The Price of bitcoin

The price of bitcoin is derived from the total utility of the bitcoin network. In otherwords, bitcoin’s value is specifically tied to how many people are in the network, how useful the network is, and what the perceived value of bitcoin is. This is similar to how Twitter and Facebook have created social value that has translated into real economic value; which is reflected in the stock price of both of these companies. Without their userbases, each one of these networks would be worthless. All networks have a hidden utility that translates into direct economic value. 

The value of bitcoin is based in part off of this network abstraction. In order for price discovery to happen individuals need to use their subjective preference to decide how much each bitcoin is worth, and how much the network itself is worth. This is how the general, long-term price levels for bitcoin are discovered.

The short-term price is discovered according to network externality, such as exchange failures, or political issues. An example would be how bitcoin is ‘more expensive’ in Argentina because of the high rate of inflation that the peso is experiencing. Another would be the dramatic drop in price, and then recovery after the Silk Road was shut down. These network externalities, unlike fiat money, causes for great volititly in the price because there is no goverment to fix the price of bitcoin; only the market. The price of bitcoin reponds to these events through change, which causes for the velocity of bitcoin to increase until a new equilibrium is found.

The Velocity of Bitcoin

Due to the fixed supply of bitcoin, the only way that the price can be adjusted is in one way: through exchange and transaction. This is why during the most volatile times of bitcoin, we see a higher transaction volume. This applies to both increases as well as decreases in the price. Due to the fixed supply of bitcoin, the only way someone can acquire bitcoins is to mine them, or to buy them. Thus if the price of bitcoin is to increase or decrease in ANY WAY, an exchange or transaction must take place for that value to be accounted into the market.


Bitcoin’s deflation is similar to a technology stock where individuals are making real gains though holding a risky asset while it grows. Because bitcoin has a fixed monetary supply that cannot be manipulated, the price of each bitcoin is determined through supply and demand mechanisms. This is reflected in the increase of the velocity of bitcoin. If bitcoin were facing true currency deflation, we would not see the velocity of money decrease.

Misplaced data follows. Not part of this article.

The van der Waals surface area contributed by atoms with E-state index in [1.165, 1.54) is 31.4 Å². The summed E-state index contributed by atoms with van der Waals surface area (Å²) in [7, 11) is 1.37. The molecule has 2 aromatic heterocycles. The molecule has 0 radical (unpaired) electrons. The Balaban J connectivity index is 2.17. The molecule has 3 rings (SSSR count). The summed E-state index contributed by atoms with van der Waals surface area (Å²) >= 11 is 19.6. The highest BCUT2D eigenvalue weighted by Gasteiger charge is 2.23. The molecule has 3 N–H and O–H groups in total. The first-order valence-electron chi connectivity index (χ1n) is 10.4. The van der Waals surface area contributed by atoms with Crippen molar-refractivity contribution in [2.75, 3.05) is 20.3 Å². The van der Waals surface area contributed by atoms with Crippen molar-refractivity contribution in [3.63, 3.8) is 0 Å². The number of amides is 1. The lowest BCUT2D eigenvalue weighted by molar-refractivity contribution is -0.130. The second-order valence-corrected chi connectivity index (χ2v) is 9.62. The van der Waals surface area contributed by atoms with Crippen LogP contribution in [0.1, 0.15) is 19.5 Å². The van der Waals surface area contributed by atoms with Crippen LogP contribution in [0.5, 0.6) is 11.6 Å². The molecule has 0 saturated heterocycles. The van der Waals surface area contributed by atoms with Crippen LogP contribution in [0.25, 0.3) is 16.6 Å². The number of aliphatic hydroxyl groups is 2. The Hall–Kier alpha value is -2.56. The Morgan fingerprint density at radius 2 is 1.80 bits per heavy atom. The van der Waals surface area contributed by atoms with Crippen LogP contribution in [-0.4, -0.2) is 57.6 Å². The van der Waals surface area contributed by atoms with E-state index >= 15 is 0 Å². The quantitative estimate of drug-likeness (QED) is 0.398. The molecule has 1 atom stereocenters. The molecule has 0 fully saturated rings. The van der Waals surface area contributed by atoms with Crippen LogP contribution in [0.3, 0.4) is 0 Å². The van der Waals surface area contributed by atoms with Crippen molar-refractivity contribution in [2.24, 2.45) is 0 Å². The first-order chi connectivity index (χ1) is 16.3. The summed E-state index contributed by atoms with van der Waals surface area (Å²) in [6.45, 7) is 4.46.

Next: Gresham’s Law and Bitcoin

Hayek’s Promise

In his final treatise on economics, titled “The Denationalization of Money” Fredrick Von Hayek wrote about his idea of what a world with ‘Free Money’ would look like. He believe that money that if money was independent of nation-states (like BTC) that it could fundamentally change the world for the better, and liberate people from the oppression and tyranny of the monopoly on money. He based these ideas off of some of the principals of Silvio Gesell–radical economist and anarchist. His principals were the bases of the ‘Worgl Miracle’ which essentially reversed the depression in the town of Wörgl, Austria in the 1930s. One of the concepts that Hayek wrote of based on these theories was the ‘Swiss ducat’ theory of how to operate a free-money bank in a fiat currency system. This is about the possible function of how a bank like this could work in the bitcoin economy.

This is not a bank for bitcoin, but a competitive economic mode that facilitates the purchasing power of different currencies and leverages them against one another using free-market principals. Essentially, these are bitcoins and alt-coins. They forces free-market functions on to the economy by allowing one currency to hedge against one another (BTC/LTC), and digital currencies against fiat currencies using their deflationary properties to their advantage.


As the bank what I do is I sell shares, or ‘bits’ as I like to call them, at their current market value. So today, you come in and buy a share for $120–the market price of what bitcoin is trading at today. In exchange I offer you an IOU for 1 BTC, and you will pay this loan back over the course of however long you choose–here is the kicker–you pay back the loan in dollars at the amount that you paid for the IOU with 1% in USD.

What this does it it offers the same possibility as buying a home back in the 1980s. For example, my mother paid $68,000 for our family home in 1982–today it is worth $425,000. Now, if we are looking at only purchasing power we’ll see that the the house should only be worth $178,000. It is worth more because of the additional intrinsic value of the property, along with the limited, finite supply of property in this desired area.